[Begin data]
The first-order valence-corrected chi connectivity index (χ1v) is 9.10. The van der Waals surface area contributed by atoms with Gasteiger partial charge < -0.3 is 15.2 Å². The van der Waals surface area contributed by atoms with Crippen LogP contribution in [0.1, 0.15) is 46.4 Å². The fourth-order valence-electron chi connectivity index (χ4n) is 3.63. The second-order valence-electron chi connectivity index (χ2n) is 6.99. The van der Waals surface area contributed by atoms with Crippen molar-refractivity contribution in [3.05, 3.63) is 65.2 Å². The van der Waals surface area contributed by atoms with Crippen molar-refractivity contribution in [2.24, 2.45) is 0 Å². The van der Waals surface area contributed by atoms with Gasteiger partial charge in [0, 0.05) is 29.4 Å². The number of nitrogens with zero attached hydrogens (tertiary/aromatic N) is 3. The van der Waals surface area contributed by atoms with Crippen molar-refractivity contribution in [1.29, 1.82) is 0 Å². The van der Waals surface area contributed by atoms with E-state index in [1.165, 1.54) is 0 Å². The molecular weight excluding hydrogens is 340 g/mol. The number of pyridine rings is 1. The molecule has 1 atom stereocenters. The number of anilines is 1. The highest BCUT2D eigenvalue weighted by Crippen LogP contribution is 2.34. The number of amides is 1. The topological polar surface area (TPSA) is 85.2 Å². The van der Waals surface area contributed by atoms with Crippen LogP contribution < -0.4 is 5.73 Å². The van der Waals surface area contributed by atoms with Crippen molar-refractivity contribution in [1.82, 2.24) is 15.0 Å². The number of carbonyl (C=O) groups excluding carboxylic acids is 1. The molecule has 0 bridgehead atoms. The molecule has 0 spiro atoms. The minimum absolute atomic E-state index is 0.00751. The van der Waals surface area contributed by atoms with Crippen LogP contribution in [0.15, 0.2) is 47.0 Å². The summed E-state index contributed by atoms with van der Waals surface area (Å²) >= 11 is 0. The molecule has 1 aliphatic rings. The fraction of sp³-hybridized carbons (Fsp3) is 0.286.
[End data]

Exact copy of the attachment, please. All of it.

The first-order valence-corrected chi connectivity index (χ1v) is 9.10. The van der Waals surface area contributed by atoms with Gasteiger partial charge < -0.3 is 15.2 Å². The van der Waals surface area contributed by atoms with Crippen LogP contribution in [0.1, 0.15) is 46.4 Å². The fourth-order valence-electron chi connectivity index (χ4n) is 3.63. The second-order valence-electron chi connectivity index (χ2n) is 6.99. The van der Waals surface area contributed by atoms with Crippen molar-refractivity contribution in [3.05, 3.63) is 65.2 Å². The van der Waals surface area contributed by atoms with Crippen molar-refractivity contribution in [2.24, 2.45) is 0 Å². The van der Waals surface area contributed by atoms with Gasteiger partial charge in [0, 0.05) is 29.4 Å². The number of nitrogens with zero attached hydrogens (tertiary/aromatic N) is 3. The van der Waals surface area contributed by atoms with Crippen molar-refractivity contribution in [1.29, 1.82) is 0 Å². The van der Waals surface area contributed by atoms with E-state index in [1.165, 1.54) is 0 Å². The molecular weight excluding hydrogens is 340 g/mol. The number of pyridine rings is 1. The molecule has 1 atom stereocenters. The number of anilines is 1. The highest BCUT2D eigenvalue weighted by Crippen LogP contribution is 2.34. The number of amides is 1. The topological polar surface area (TPSA) is 85.2 Å². The van der Waals surface area contributed by atoms with Crippen LogP contribution < -0.4 is 5.73 Å². The van der Waals surface area contributed by atoms with Crippen molar-refractivity contribution in [1.82, 2.24) is 15.0 Å². The number of carbonyl (C=O) groups excluding carboxylic acids is 1. The molecule has 0 bridgehead atoms. The molecule has 0 spiro atoms. The minimum absolute atomic E-state index is 0.00751. The van der Waals surface area contributed by atoms with Crippen LogP contribution in [0.15, 0.2) is 47.0 Å². The summed E-state index contributed by atoms with van der Waals surface area (Å²) >= 11 is 0. The molecule has 1 aliphatic rings. The fraction of sp³-hybridized carbons (Fsp3) is 0.286.